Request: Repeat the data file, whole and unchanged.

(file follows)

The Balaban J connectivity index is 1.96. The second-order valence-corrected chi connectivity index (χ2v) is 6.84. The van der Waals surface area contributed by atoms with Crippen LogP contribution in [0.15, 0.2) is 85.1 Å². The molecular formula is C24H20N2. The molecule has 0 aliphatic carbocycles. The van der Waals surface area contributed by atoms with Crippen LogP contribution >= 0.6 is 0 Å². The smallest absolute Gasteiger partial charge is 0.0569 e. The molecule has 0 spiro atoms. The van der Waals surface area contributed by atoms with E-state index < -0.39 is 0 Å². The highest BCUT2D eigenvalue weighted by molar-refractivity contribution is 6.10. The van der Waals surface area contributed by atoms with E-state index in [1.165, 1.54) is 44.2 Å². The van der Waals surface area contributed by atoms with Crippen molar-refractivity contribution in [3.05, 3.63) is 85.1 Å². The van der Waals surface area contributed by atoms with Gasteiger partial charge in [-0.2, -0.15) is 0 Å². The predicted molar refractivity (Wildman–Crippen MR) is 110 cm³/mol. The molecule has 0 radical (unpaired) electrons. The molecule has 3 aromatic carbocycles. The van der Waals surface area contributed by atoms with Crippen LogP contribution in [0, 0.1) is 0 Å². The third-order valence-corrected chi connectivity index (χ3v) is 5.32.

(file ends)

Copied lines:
The Balaban J connectivity index is 1.96. The second-order valence-corrected chi connectivity index (χ2v) is 6.84. The van der Waals surface area contributed by atoms with Crippen LogP contribution in [0.15, 0.2) is 85.1 Å². The molecular formula is C24H20N2. The molecule has 0 aliphatic carbocycles. The van der Waals surface area contributed by atoms with Crippen LogP contribution >= 0.6 is 0 Å². The smallest absolute Gasteiger partial charge is 0.0569 e. The molecule has 0 spiro atoms. The van der Waals surface area contributed by atoms with E-state index < -0.39 is 0 Å². The highest BCUT2D eigenvalue weighted by molar-refractivity contribution is 6.10. The van der Waals surface area contributed by atoms with E-state index in [1.165, 1.54) is 44.2 Å². The van der Waals surface area contributed by atoms with Crippen molar-refractivity contribution in [3.05, 3.63) is 85.1 Å². The van der Waals surface area contributed by atoms with Gasteiger partial charge in [-0.2, -0.15) is 0 Å². The predicted molar refractivity (Wildman–Crippen MR) is 110 cm³/mol. The molecule has 0 radical (unpaired) electrons. The molecule has 3 aromatic carbocycles. The van der Waals surface area contributed by atoms with Crippen LogP contribution in [0, 0.1) is 0 Å². The third-order valence-corrected chi connectivity index (χ3v) is 5.32.